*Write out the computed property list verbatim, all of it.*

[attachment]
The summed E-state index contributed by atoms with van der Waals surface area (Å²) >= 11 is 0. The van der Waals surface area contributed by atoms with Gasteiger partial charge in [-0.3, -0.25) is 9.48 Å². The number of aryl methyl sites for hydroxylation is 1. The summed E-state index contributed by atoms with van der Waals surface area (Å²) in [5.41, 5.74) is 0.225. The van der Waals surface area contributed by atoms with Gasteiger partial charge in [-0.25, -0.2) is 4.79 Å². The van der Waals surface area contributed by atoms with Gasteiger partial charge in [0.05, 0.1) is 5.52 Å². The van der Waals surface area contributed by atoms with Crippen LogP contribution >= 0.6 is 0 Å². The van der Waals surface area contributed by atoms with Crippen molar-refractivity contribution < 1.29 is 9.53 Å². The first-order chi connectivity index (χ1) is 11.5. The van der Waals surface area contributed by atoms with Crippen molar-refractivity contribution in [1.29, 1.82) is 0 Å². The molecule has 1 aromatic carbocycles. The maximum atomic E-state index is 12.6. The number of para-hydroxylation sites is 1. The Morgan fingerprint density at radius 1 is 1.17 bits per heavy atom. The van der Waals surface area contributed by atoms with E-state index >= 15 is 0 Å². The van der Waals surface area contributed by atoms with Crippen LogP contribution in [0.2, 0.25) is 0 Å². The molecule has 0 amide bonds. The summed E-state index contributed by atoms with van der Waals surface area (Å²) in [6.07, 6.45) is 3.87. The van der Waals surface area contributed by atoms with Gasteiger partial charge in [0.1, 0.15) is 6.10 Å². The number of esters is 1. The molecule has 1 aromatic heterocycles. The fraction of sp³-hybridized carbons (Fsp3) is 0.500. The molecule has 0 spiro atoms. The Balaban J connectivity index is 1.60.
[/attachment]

The summed E-state index contributed by atoms with van der Waals surface area (Å²) >= 11 is 0. The van der Waals surface area contributed by atoms with Gasteiger partial charge in [-0.3, -0.25) is 9.48 Å². The number of aryl methyl sites for hydroxylation is 1. The summed E-state index contributed by atoms with van der Waals surface area (Å²) in [5.41, 5.74) is 0.225. The van der Waals surface area contributed by atoms with Gasteiger partial charge in [-0.25, -0.2) is 4.79 Å². The van der Waals surface area contributed by atoms with Gasteiger partial charge in [0.05, 0.1) is 5.52 Å². The van der Waals surface area contributed by atoms with Crippen LogP contribution >= 0.6 is 0 Å². The van der Waals surface area contributed by atoms with Crippen molar-refractivity contribution < 1.29 is 9.53 Å². The first-order chi connectivity index (χ1) is 11.5. The van der Waals surface area contributed by atoms with Crippen molar-refractivity contribution in [1.29, 1.82) is 0 Å². The molecule has 1 aromatic carbocycles. The maximum atomic E-state index is 12.6. The number of para-hydroxylation sites is 1. The Morgan fingerprint density at radius 1 is 1.17 bits per heavy atom. The van der Waals surface area contributed by atoms with E-state index >= 15 is 0 Å². The van der Waals surface area contributed by atoms with Crippen LogP contribution in [0.2, 0.25) is 0 Å². The molecule has 0 amide bonds. The summed E-state index contributed by atoms with van der Waals surface area (Å²) in [6.07, 6.45) is 3.87. The van der Waals surface area contributed by atoms with Gasteiger partial charge in [0.1, 0.15) is 6.10 Å². The number of esters is 1. The molecule has 1 aromatic heterocycles. The fraction of sp³-hybridized carbons (Fsp3) is 0.500. The molecule has 0 spiro atoms. The Balaban J connectivity index is 1.60.